limit - This is known as soft realtime.

Windows XP Interrupt Request Levels :

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Swami Vivekanand College Of Computer Science, Bhavnagar
Windows XP Design Principles And Architecture

Kernel — Trap Handling :

1) The kernel provides trap handling when exceptions and interrupts are generated by
hardware of software.
2) Exceptions that cannot be handled by the trap handler are handled by the kernel's
exception dispatcher.
3) The interrupt dispatcher in the kernel handles interrupts by calling either an interrupt
service routine (such as in a device driver) or an internal kernel routine.
4) The kernel uses spin locks that reside in global memory to achieve multiprocessor
mutual exclusion.

Executive — Object Manager :

1) XP uses objects for all its services and entities; the object manger supervises the use
of all the objects:
(a) Generates an object handle
(b) Checks security
(c) Keeps track of which processes are using each object
2) Objects are manipulated by a standard set of methods, namely create, open, close,
delete, query name, parse and security.

Executive — Virtual Memory Manager :

1) The design of the VM manager assumes that the underlying hardware supports virtual
to physical mapping a paging mechanism, transparent cache coherence on
multiprocessor systems, and virtual addressing aliasing.
2) The VM manager in XP uses a page-based management scheme with a page size of 4
KB.
3) The XP VM manager uses a two step process to allocate memory
a) The first step reserves a portion of the process’s address space.
b) The second step commits the allocation by assigning space in the 2000 paging file.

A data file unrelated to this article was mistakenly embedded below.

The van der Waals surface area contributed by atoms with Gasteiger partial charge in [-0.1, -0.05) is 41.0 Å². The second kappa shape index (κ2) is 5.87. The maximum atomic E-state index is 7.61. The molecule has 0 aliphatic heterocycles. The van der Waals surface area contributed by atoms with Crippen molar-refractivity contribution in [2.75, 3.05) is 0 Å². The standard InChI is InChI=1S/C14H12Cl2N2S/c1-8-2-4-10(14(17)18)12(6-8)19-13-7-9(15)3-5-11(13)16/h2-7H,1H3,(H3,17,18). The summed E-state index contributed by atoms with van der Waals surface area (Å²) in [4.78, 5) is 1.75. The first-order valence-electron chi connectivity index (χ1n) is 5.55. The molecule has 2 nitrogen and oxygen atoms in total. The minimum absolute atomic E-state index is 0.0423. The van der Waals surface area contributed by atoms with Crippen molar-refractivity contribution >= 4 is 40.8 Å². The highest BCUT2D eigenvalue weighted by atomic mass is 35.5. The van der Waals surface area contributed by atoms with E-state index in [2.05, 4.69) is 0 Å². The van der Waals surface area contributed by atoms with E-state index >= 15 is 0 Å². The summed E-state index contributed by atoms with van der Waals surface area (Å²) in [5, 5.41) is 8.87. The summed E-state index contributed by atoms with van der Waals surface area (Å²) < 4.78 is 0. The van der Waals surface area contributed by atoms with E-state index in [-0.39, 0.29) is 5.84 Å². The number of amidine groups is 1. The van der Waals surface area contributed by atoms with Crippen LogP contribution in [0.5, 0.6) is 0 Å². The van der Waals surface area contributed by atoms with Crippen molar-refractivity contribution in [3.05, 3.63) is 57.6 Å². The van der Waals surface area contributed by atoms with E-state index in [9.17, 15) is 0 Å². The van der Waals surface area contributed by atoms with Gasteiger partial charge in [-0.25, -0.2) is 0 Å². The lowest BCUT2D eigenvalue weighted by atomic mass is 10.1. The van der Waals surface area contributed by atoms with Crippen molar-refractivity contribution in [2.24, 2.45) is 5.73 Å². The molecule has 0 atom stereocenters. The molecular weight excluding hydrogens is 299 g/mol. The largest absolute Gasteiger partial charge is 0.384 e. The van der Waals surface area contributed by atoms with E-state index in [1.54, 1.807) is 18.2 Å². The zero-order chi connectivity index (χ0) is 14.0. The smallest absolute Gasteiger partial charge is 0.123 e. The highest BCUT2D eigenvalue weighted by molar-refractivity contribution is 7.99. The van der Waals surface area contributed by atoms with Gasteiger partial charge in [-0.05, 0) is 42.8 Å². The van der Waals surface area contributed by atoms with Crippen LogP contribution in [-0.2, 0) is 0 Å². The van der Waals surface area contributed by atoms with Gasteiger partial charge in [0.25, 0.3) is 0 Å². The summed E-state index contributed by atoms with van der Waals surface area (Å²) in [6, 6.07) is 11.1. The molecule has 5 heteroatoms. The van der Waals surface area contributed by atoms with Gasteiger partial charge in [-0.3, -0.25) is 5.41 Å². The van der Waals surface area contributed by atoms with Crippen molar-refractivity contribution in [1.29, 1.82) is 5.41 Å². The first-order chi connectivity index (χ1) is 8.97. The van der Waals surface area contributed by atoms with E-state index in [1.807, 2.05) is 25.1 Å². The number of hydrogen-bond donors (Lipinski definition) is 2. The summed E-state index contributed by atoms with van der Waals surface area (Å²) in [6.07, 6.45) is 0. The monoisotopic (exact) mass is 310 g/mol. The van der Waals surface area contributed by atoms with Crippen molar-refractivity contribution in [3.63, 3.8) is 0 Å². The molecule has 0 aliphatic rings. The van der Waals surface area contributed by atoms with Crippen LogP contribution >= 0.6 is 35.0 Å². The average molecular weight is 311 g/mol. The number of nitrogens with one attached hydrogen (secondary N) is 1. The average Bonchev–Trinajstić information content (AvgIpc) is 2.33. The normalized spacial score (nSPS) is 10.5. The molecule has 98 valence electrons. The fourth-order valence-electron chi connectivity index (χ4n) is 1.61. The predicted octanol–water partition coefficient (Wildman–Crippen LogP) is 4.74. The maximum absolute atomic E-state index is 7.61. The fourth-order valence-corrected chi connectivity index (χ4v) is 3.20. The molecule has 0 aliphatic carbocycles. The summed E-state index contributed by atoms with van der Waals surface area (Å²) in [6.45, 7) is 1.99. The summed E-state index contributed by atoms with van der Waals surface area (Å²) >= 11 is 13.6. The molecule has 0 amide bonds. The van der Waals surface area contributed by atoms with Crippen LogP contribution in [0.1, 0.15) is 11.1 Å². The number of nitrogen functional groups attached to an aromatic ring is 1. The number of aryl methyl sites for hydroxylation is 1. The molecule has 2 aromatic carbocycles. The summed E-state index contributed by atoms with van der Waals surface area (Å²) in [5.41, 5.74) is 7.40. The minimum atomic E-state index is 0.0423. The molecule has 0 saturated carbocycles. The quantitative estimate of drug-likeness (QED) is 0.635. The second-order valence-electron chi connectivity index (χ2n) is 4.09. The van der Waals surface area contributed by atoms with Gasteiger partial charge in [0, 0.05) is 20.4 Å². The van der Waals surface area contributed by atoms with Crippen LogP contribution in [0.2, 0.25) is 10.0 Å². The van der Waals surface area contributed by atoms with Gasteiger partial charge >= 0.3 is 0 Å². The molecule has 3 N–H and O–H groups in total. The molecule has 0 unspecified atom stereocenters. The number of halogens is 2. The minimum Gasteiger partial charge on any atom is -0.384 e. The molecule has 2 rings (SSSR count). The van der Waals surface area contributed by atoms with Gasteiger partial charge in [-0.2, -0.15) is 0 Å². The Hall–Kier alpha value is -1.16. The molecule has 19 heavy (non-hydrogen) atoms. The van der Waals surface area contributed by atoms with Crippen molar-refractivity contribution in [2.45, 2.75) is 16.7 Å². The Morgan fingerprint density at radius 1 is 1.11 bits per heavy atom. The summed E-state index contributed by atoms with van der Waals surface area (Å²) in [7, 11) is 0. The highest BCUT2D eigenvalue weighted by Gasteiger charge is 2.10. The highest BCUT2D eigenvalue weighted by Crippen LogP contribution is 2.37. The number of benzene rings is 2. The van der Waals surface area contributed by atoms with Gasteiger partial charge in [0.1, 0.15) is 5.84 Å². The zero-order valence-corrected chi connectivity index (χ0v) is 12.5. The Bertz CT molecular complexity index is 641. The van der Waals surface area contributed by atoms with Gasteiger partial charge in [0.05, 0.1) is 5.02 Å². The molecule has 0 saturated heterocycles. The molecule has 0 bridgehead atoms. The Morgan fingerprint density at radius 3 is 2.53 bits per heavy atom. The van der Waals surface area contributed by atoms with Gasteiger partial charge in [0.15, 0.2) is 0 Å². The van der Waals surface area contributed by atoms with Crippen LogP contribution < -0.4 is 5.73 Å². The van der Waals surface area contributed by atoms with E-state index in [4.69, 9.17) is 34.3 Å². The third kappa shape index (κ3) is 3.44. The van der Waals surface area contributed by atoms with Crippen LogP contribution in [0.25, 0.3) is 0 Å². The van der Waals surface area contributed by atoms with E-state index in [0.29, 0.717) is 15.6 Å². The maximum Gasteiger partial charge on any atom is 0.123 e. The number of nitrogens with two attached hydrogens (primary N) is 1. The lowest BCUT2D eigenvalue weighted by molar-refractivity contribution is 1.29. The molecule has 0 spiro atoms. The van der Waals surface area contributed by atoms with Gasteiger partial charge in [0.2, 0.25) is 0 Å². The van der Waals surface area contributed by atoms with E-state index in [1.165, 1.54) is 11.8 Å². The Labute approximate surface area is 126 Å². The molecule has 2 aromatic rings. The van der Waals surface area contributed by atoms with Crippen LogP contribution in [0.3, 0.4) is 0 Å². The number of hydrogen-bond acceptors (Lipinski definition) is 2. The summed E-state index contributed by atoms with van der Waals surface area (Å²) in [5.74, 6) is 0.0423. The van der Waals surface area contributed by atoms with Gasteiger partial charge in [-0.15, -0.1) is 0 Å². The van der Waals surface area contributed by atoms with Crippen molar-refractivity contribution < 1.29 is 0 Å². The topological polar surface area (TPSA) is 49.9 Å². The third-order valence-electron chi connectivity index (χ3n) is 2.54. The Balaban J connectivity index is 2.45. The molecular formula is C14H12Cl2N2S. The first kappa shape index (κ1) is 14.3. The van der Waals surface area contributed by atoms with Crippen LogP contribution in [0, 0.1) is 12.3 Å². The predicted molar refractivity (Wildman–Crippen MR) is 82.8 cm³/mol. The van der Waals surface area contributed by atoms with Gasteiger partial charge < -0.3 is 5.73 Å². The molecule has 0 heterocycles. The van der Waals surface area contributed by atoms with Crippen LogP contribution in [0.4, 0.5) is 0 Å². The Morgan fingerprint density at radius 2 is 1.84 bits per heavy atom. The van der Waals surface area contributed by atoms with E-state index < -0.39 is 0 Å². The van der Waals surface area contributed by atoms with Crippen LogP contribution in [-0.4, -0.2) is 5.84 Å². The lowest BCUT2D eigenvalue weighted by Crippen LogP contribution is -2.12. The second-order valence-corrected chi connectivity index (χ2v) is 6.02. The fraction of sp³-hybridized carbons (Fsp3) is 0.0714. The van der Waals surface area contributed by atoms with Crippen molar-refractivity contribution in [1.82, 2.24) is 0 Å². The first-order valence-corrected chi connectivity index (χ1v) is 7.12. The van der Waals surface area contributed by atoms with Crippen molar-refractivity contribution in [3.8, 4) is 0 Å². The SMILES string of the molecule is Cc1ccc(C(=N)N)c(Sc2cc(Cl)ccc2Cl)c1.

Virtual-Memory Layout :

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Swami Vivekanand College Of Computer Science, Bhavnagar
Windows XP Design Principles And Architecture

1) The virtual address translation in XP uses several data structures


a) Each process has a page directory that contains 1024 page directory entries of size
4 bytes.
b) Each page directory entry points to a page table which contains 1024 page table
entries (PTEs) of size 4 bytes.
c) Each PTE points to a 4 KB page frame in physical memory.
2) A 10-bit integer can represent all the values form 0 to 1023, therefore, can select any
entry in the page directory, or in a page table.
3) This property is used when translating a virtual address pointer to a bye address in
physical memory.
• page can be in one of six states: valid, zeroed, free standby, modified and bad.

Virtual-to-Physical Address Translation :

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Swami Vivekanand College Of Computer Science, Bhavnagar
Windows XP Design Principles And Architecture

• 10 bits for page directory entry, 20 bits for page table entry, and 12 bits for byte
offset in page.

Page File Page-Table Entry :

• 5 bits for page protection, 20 bits for page frame address, 4 bits to select a paging
file, and 3 bits that describe the page state. V = 0

Executive — Process Manager :

1) Provides services for creating, deleting, and using threads and processes.
2) Issues such as parent/child relationships or process hierarchies are left to the particular
environmental subsystem that owns the process.

Local Procedure Call Facility :